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Politics Weekly: State elections, support for Israel, and emerging parties
After taking a few months of parental leave over the summer I’m back and writing this regular newsletter on German politics.
Here are some questions you may have been asking yourself about Germany this week.
How do Germans view the latest round of violence in Israel?
Germany repeatedly emphasises that Israeli security is German “Staatsräson” (reason of state). While this grandiose phrase from the age of absolute monarchies is a peculiar one to apply to modern statecraft, it was first used by Angela Merkel in 2008 and has been repeated regularly since without anyone ever really explaining what it would mean in practice
In a public statement on Sunday, Olaf Scholz said that “Israel’s security is German Staatsräson, that applies in particular in difficult hours like these. And we will act accordingly.”
The rest of his statement gave few clues as to what Germany would do though. Other than a signal of support for Israel to “pursue its attackers” and a pledge to support Egyptian efforts at “de-escalation,” the speech gave little away.
What German support is likely to mean in reality is trying to keep Israel’s back free on the international stage in the weeks ahead when civilian casualties on the Palestinian side will almost inevitably come to dwarf those suffered by Israel.
Scholz can certainly rely on the support of the German press, which is much more uniformly pro-Israel than in many other western countries. For instance, while The Guardian in the UK refrained from calling the Hamas attack terrorism and used its editorial pages to give the Israeli government the blame, Germany’s leading liberal outlet, Der Spiegel, described it as an attack by “barbarians against civilisation.”
It is less clear whether the German public will support what Scholz described as an “unbreakable” commitment - particularly one to Israeli PM Bibi Netanyahu, who has been pursuing increasingly aggressive settler policies in recent years. Polling released by the Bertelsmann Stiftung last year came to the disturbing result that Israelis are more likely to have a positive opinion of Germany than the other way round. The polling also showed that only 12 percent of Germans support the current policy of unconditional support for the government in Jerusalem.
Here is a more detailed blog post I wrote on German support for Israel back in 2021.
Who was the big winner of Sunday’s state elections in Bavaria and Hesse?
The conservative alliance of CDU and CSU won both of the elections by clear margins. But, while it was a good result for the party led for many years by Angela Merkel in Hesse, it felt like a defeat for the CSU in Bavaria. That’s because the party often called the CDU’s ‘little sister’ is used to winning over 40 percent in Bavaria, where they have held power since the end of the Second World War.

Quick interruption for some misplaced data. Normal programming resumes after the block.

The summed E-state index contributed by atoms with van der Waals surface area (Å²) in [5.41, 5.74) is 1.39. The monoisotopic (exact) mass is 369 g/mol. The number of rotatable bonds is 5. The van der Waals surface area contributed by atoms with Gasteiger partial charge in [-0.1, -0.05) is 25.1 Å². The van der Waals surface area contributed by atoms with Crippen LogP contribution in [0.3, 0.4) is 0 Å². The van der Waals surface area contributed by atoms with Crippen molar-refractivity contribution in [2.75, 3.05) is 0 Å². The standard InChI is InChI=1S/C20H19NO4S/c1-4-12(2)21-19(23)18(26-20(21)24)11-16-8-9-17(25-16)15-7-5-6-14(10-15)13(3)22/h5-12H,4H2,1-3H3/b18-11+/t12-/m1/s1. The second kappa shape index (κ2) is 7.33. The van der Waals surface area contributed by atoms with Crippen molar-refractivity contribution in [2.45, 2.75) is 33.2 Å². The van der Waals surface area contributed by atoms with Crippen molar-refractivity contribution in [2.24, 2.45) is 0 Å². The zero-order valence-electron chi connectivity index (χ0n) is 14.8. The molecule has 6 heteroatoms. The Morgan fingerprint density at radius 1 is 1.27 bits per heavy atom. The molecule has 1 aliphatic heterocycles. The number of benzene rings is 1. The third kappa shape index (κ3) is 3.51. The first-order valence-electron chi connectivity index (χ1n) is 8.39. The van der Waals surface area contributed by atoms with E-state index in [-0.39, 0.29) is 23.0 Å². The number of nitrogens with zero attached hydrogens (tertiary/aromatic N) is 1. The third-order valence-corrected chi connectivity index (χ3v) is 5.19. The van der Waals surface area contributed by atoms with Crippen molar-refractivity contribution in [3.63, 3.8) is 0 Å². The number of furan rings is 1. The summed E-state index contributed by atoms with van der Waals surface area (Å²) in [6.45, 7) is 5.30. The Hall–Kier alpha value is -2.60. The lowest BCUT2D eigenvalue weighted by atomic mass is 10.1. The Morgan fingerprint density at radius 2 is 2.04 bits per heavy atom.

Sunday’s result, 36 percent, was the worst in the party’s history. Anything under 40 percent is considered to be a failure.
In Hesse, home state of Germany’s banks and biggest airport, the CDU won less of the vote - 35 percent - but the result still feels like more of a victory given that it was a marked improvement on the last election in 2018 when the CDU won 27 percent.
The far-Right Alternative for Germany will certainly be pleased with their result and have been declared the real winners by several news outlets. They are now the second largest party in Hessen, where they will have 28 of the seats in the 133-seat chamber. In Bavaria, the AfD came in equal third with the Greens on 14.5 percent.
The votes in two states that make up nearly a quarter of the German population show that the far-Right party can translate their strong polling figures of recent months into real election gains.
Big losers of the evening were indisputably all the parties in Olaf Scholz’ traffic light coalition. Mr Scholz’ Social Democrats got a pasting in Hesse, where they were led by his interior minister Nancy Faeser. Finishing in third behind the AfD in one of the wealthiest states in the country is a humiliation for Mr Scholz’ party.
The Free Democrats, who hold the finance ministry in Mr Scholz’ government, look like they might be on their way to extinction. They won just three percent of the vote in Bavaria and scraped into the Hessian state parliament by a few thousand votes.
The real winners though might well be a party you have possibly never heard of.
The Freie Wähler came in second place in Bavaria, where they secured 16 percent of the vote. Already the junior partner to the CSU for the past five years, with an improved vote share they will now get an extra cabinet seat in Munich.
In Hesse, the Freie Wähler may not have made it into the state parliament, but they won 40 percent more votes than in 2018 and thus finished ahead of the hard-left Linke party.
These results provide the perfect opening for the Freie Wähler, who were set up to fight for more local government back in the 1940s and have only recently dipped their toes into state politics in other southern states.
A conservative grassroots party, they could be the answer to the growing conundrum that the CDU face of how to build conservative majorities without having to rely on the AfD.
With the AfD ever stronger, the CDU are being forced into coalitions with left-wing parties due to the fact that they refuse to work with the far-Right party. But the result is a weakening of their support among conservative voters.
Freie Wähler leader Hubert Aiwanger talked before the elections about taking his party into national politics. The time has never been more opportune.
The German Review is a regular newsletter on German politics and current affairs written by Jörg Luyken, an independent journalist who has been based in Berlin since 2014.
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